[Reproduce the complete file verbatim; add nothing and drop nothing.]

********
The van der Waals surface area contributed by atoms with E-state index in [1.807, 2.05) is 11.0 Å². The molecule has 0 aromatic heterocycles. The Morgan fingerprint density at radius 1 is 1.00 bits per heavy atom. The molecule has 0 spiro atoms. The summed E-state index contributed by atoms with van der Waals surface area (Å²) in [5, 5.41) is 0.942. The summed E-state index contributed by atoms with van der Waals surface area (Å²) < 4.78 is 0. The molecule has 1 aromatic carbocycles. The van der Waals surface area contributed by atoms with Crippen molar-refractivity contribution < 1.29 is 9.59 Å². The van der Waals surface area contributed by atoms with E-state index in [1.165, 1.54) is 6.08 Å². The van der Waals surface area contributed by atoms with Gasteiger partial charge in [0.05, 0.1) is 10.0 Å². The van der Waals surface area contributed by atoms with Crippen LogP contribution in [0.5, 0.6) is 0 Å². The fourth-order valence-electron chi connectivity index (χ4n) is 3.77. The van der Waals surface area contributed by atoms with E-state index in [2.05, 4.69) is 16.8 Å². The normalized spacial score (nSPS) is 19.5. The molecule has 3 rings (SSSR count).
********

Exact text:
The van der Waals surface area contributed by atoms with E-state index in [1.807, 2.05) is 11.0 Å². The molecule has 0 aromatic heterocycles. The Morgan fingerprint density at radius 1 is 1.00 bits per heavy atom. The molecule has 0 spiro atoms. The summed E-state index contributed by atoms with van der Waals surface area (Å²) in [5, 5.41) is 0.942. The summed E-state index contributed by atoms with van der Waals surface area (Å²) < 4.78 is 0. The molecule has 1 aromatic carbocycles. The van der Waals surface area contributed by atoms with Crippen molar-refractivity contribution < 1.29 is 9.59 Å². The van der Waals surface area contributed by atoms with E-state index in [1.165, 1.54) is 6.08 Å². The van der Waals surface area contributed by atoms with Gasteiger partial charge in [0.05, 0.1) is 10.0 Å². The van der Waals surface area contributed by atoms with Crippen LogP contribution in [0.5, 0.6) is 0 Å². The fourth-order valence-electron chi connectivity index (χ4n) is 3.77. The van der Waals surface area contributed by atoms with E-state index in [2.05, 4.69) is 16.8 Å². The normalized spacial score (nSPS) is 19.5. The molecule has 3 rings (SSSR count).